I believe that customizing WordPress is like customizing your computer, your car, etc. The user experience is better if you feel as at home. Users will truly appreciate it and use WordPress more.

      I cannot imagine a customer who would buy a website without knowing the adopted technical solution and thus the choice of the CMS.

      Just my 2 cents. ;)

  28. 41

    I wonder if you could give us tips to change the default login URL under Nginx and not under Apache. I guess you must use the Rewrite Rules under Nginx, but I have no idea how to do it…

    • 42

      Aurélien Denis

      June 8, 2012 10:01 am

      Hum, that’s a good question… honestly I do not have ideas me either. Always working on Apache. :(

  29. 43

    I was trying to change the log.

    I have added to code to style.css as recommended and added the following code

    #login h1 a {
    background-image: url(“”) !important;

    However, this does not result in showing the new logo. What is it that I’m doing wrong? Thanks in advance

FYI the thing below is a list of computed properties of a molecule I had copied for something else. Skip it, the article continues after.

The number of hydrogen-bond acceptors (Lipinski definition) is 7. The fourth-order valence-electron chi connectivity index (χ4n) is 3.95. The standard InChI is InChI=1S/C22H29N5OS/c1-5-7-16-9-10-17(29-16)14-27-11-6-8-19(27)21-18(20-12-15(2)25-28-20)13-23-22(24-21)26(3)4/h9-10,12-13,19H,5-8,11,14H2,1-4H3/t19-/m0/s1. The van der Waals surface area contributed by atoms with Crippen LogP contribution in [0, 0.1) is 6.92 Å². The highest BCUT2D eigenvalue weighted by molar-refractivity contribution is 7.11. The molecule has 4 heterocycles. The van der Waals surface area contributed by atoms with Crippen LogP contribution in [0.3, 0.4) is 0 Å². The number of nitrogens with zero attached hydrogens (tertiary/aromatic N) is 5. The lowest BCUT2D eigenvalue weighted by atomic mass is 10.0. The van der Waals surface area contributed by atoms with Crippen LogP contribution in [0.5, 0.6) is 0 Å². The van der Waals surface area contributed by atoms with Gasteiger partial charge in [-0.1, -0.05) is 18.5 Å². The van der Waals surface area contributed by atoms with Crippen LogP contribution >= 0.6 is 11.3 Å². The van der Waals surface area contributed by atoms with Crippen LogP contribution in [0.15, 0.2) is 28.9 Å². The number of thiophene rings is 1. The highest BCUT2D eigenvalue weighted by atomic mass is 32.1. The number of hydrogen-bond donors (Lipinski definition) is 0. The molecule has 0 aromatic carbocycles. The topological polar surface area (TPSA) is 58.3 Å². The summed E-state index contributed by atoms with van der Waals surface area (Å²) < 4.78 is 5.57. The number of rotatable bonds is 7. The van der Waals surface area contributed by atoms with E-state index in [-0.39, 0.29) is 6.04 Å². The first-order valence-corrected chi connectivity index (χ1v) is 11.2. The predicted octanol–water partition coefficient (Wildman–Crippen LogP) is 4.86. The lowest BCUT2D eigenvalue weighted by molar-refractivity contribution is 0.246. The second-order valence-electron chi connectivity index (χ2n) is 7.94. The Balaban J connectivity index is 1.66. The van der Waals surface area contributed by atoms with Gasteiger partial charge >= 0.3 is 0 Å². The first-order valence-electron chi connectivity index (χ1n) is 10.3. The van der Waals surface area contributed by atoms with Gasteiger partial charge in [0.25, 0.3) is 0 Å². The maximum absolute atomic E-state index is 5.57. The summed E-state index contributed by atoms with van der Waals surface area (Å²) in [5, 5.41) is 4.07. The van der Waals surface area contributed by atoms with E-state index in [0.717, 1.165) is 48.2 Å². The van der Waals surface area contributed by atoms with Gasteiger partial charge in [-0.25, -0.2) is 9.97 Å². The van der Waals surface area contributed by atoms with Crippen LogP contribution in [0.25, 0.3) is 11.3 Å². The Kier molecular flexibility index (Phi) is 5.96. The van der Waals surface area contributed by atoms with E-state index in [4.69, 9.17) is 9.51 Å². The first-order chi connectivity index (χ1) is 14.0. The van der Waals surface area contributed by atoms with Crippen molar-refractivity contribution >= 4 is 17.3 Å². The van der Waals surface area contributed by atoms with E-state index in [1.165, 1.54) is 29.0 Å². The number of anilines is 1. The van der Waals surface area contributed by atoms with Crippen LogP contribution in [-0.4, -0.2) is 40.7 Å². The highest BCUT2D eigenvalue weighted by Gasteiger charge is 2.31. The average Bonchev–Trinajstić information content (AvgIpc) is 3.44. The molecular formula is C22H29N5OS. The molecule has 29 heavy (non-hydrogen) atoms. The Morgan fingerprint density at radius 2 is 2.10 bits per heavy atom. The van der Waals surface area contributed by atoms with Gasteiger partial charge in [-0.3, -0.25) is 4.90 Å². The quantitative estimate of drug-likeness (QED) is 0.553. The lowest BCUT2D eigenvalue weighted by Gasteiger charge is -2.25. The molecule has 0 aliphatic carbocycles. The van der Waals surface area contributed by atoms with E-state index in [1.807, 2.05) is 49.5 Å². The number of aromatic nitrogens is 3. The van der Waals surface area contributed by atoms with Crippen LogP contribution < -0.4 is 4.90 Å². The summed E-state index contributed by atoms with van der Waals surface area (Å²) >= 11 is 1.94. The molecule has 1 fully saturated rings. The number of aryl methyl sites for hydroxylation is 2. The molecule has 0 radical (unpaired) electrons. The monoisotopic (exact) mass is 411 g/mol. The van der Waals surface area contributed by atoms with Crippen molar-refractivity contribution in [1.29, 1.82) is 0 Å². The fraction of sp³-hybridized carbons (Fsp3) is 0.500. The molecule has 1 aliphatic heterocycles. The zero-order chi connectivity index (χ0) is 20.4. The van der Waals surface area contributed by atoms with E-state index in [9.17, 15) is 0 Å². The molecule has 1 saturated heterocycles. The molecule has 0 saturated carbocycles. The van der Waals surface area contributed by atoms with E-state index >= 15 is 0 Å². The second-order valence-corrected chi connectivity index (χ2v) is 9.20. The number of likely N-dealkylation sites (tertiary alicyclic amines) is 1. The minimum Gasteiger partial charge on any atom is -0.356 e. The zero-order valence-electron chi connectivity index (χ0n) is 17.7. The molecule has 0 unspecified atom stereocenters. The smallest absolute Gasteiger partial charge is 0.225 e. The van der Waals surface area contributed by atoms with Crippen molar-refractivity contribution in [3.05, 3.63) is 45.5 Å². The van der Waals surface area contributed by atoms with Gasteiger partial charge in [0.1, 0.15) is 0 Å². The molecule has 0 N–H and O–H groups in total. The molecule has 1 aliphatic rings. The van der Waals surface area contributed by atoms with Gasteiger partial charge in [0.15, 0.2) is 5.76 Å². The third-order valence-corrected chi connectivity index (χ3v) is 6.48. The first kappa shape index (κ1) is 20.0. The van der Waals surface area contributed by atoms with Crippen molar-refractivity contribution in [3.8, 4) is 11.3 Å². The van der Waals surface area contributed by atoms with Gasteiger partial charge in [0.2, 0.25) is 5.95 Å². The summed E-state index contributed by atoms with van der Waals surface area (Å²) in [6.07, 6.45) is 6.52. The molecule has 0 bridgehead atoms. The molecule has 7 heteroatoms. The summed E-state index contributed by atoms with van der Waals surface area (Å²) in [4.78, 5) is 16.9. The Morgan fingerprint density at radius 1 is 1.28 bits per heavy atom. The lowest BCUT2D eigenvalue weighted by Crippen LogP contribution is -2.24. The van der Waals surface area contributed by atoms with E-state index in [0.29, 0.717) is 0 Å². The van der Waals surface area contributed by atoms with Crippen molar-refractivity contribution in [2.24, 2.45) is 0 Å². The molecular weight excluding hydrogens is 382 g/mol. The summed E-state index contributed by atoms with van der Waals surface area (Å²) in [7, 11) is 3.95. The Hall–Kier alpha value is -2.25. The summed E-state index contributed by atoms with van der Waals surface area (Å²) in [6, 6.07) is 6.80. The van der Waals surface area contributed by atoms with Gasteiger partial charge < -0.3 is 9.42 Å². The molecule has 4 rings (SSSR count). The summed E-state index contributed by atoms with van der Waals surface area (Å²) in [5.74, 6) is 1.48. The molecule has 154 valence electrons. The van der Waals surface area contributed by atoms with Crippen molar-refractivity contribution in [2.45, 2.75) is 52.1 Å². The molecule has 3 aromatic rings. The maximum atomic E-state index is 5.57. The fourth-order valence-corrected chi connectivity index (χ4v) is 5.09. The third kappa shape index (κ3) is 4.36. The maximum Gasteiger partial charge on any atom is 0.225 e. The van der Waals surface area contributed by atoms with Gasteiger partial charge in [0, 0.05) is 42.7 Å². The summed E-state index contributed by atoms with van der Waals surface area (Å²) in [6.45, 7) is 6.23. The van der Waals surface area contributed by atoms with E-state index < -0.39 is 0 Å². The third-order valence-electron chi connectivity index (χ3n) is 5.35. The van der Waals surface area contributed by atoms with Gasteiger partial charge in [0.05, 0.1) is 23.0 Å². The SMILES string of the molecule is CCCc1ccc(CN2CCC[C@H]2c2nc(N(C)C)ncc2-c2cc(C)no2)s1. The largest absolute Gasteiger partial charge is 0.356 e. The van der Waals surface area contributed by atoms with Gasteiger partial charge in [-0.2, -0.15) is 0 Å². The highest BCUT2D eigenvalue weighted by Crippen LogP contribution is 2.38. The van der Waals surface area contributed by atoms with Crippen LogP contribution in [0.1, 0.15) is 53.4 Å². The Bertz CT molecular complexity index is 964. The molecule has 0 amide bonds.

30. 45

    Well i would seriously like to change my login URL not just redirect it
    So du u have anything for that huh ??

  31. 46


    July 25, 2012 6:18 pm

    What stinks is I didn’t want to use ^login for the HTACCESS code of my WordPress login screen. I wanted to use a different name, unfortunately it didn’t work. I tried my name initials, I tried some words related to my blog, I’m forced to stick with ^login. It’s also a drag that my blog has almost no traffic, that I have to work on, arrghh the Internets.

    I hope someone knows of a solution to my post.

  32. 47

    Nice tutorial.. :)

    Now you can customize completly your WordPress Login Screen and Dashboard easily with “Erident Custom Login and Dashboard” plugin. You can Add your logo, change background images, colors, styles ,Dashboard footer etc. from the plugin’s settings page.